Tips for Staying Armed While Running and Exercising

I am not much of a runner; most of my aerobics exercise is done on stationary bikes or elliptical machines.  Yeah, pretty lame, I know. High impact activity is no friend of my knees.  However, during the beer flu lockdown I have been doing more running than usual.  My kids ride their bikes and I jog to follow them.  Obviously, running while wearing a belt and AIWB holster is not a pleasant experience.  However, there is certainly no good reason to run unarmed as there are many options.  A lot of people seem to feel rather invulnerable while running.  The truth is, getting accosted by predators or aggressors of the two legged or four legged variety is not terribly uncommon when people are exercising. 

The first thing I will say, however, is most people will probably find carrying a full-size duty pistol while running to be difficult.  I encourage carrying as much gun as possible, but while doing vigorous exercise like running this is a challenge.  Exercise is one of the instances where small and light-weight guns really shine, my preference being a small revolver.  Is it my preferred carry gun?  No.  But, is five rounds of 38+P a hell of a lot more than no rounds of anything?  Damn right.  Whether accosted by a couple of thugs while on the trail, or if attacked by a thug of the four-legged furry variety, it is a gun that can get you out of a jam.

So, settling on a small and light-weight gun is going to be necessary for most people.  After this consideration, consider how to carry it.  Realistically, there are three possibilities for carry while running: a fanny pack/chest pack solution, a holster with a fabric clip, or a belly band.  All three are viable and will require consideration for each individual. 

Personally, I am not a fan of fanny packs or the assortment of packs that can be worn over the chest, similar to a sling bag but worn on the front of the body.  I find wearing any such contraption annoying.  However, a lot of folks have good luck with these, especially fanny packs.  A light-weight gun in a fanny pack does not add much weight to your run, and these packs can also provide space for carrying your keys, pepper spray, or any other things you need along with you.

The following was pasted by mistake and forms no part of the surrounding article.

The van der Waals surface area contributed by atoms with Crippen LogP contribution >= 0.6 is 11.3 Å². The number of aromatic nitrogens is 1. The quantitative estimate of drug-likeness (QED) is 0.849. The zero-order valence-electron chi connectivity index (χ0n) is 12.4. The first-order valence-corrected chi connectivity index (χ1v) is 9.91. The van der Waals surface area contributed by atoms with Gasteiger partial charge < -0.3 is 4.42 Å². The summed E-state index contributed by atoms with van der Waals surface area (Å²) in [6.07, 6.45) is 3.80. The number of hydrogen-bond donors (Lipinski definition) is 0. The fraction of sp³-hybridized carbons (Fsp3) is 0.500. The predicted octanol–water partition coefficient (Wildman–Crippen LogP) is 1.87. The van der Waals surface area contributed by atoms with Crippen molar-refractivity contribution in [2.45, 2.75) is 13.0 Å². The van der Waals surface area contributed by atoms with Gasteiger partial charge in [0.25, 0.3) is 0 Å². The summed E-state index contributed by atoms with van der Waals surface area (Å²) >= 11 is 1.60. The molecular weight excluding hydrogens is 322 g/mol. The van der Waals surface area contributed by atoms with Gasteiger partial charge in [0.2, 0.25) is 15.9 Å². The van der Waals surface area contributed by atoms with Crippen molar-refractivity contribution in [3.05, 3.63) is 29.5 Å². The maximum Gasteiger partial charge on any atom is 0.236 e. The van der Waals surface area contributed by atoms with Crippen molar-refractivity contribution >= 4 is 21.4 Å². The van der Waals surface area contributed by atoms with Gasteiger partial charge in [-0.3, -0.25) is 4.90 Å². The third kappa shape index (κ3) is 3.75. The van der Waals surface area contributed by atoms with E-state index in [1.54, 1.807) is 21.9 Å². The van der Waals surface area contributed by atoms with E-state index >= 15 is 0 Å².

If you use a gun that is not heavy, using a holster that clips to the fabric of your running shorts is an option as a good holster of this design can be supported even with just the tension of a draw string, no need for a belt.  However, if you opt for this solution I highly advise that you fully test it before running with it.  Be sure that the holster does not work loose and drop to the ground during activity. 

The third option, and my preference, is to use a belly band.  I prefer the belly band because it is absolutely secure and it remains well concealed.  The most notable down side of the belly band is it can get a bit hot around your mid-section because the elastic material holds in more head than does light exercise clothing.  However, I think that is an easy compromise for the benefits offered. 

Most belly bands are designed with only a fabric pocket for carrying the gun, although some options provide an actual kydex holster that can be attacked to the band.  I am not a fan of carrying a striker-fired gun in a regular belly band with only a fabric, sown-in, holster, but these are safe when using a double-action revolver or double-action auto.  In my own case, the small revolver rides securely and safely in such a belly band.

This handgun, knife, and tourniquet are easily carried on the belly band

The other thing I like about the belly band option is that it facilitates comfortable carry of other items.  My exercise belly band carries my Ruger LCR, and a small fixed-blade, the TDI LDK knife.  This particular band also has a zipper pouch that affixes to the band via hook and loop and I keep a tourniquet in this pouch.  Therefore, just on the belly band, I have the most essential tools I wish to have on my body. 

I also have a small Remora magazine pocket pouch that holds a speed strip for the revolver and a small flashlight that I typically keep in my gym shorts pocket and it does not bother me even when running.  I also have pepper spray on my keys, which ride tucked into my shorts without issue.  I highly advise carrying OC spray while running as the possibility of running into aggressive dogs is also rather high, thus making the use of OC that much more likely.  However you choose to carry it, find a way to incorporate OC spray into your exercise setup.

There is simply no reason to run without being armed.  Put some effort into your choices and make carry part of your exercise routine.

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